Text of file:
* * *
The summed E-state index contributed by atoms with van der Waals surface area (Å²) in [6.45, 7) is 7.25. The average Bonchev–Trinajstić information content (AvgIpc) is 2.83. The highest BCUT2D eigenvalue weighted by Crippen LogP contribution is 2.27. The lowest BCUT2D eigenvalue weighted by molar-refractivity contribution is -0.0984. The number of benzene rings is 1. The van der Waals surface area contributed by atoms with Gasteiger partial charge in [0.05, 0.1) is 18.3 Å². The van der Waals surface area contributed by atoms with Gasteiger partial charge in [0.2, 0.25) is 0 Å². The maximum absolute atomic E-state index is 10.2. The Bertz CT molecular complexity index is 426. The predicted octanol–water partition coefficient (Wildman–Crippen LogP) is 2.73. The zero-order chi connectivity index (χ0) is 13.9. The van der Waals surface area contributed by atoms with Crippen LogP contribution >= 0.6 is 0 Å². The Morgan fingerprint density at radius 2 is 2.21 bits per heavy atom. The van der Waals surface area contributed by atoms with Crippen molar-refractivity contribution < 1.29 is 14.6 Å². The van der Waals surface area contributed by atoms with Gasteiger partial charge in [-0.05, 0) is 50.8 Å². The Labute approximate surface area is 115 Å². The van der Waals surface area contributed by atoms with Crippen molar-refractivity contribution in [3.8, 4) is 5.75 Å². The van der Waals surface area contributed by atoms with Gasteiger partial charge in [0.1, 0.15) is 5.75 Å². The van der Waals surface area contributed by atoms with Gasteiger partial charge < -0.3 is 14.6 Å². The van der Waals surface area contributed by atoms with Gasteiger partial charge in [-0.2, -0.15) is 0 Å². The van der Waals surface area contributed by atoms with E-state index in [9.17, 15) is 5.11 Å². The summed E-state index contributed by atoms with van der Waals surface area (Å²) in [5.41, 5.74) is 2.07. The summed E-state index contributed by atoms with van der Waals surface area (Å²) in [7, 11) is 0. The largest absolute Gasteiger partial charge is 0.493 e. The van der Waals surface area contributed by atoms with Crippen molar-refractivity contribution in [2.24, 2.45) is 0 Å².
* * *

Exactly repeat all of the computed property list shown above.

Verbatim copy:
The summed E-state index contributed by atoms with van der Waals surface area (Å²) in [6.45, 7) is 7.25. The average Bonchev–Trinajstić information content (AvgIpc) is 2.83. The highest BCUT2D eigenvalue weighted by Crippen LogP contribution is 2.27. The lowest BCUT2D eigenvalue weighted by molar-refractivity contribution is -0.0984. The number of benzene rings is 1. The van der Waals surface area contributed by atoms with Gasteiger partial charge in [0.05, 0.1) is 18.3 Å². The van der Waals surface area contributed by atoms with Gasteiger partial charge in [0.2, 0.25) is 0 Å². The maximum absolute atomic E-state index is 10.2. The Bertz CT molecular complexity index is 426. The predicted octanol–water partition coefficient (Wildman–Crippen LogP) is 2.73. The zero-order chi connectivity index (χ0) is 13.9. The van der Waals surface area contributed by atoms with Crippen LogP contribution >= 0.6 is 0 Å². The Morgan fingerprint density at radius 2 is 2.21 bits per heavy atom. The van der Waals surface area contributed by atoms with Crippen molar-refractivity contribution < 1.29 is 14.6 Å². The van der Waals surface area contributed by atoms with Gasteiger partial charge in [-0.05, 0) is 50.8 Å². The Labute approximate surface area is 115 Å². The van der Waals surface area contributed by atoms with Crippen molar-refractivity contribution in [3.8, 4) is 5.75 Å². The van der Waals surface area contributed by atoms with Gasteiger partial charge in [0.1, 0.15) is 5.75 Å². The van der Waals surface area contributed by atoms with Gasteiger partial charge < -0.3 is 14.6 Å². The van der Waals surface area contributed by atoms with Gasteiger partial charge in [-0.2, -0.15) is 0 Å². The van der Waals surface area contributed by atoms with E-state index in [9.17, 15) is 5.11 Å². The summed E-state index contributed by atoms with van der Waals surface area (Å²) in [5.41, 5.74) is 2.07. The summed E-state index contributed by atoms with van der Waals surface area (Å²) in [7, 11) is 0. The largest absolute Gasteiger partial charge is 0.493 e. The van der Waals surface area contributed by atoms with Crippen molar-refractivity contribution in [2.24, 2.45) is 0 Å².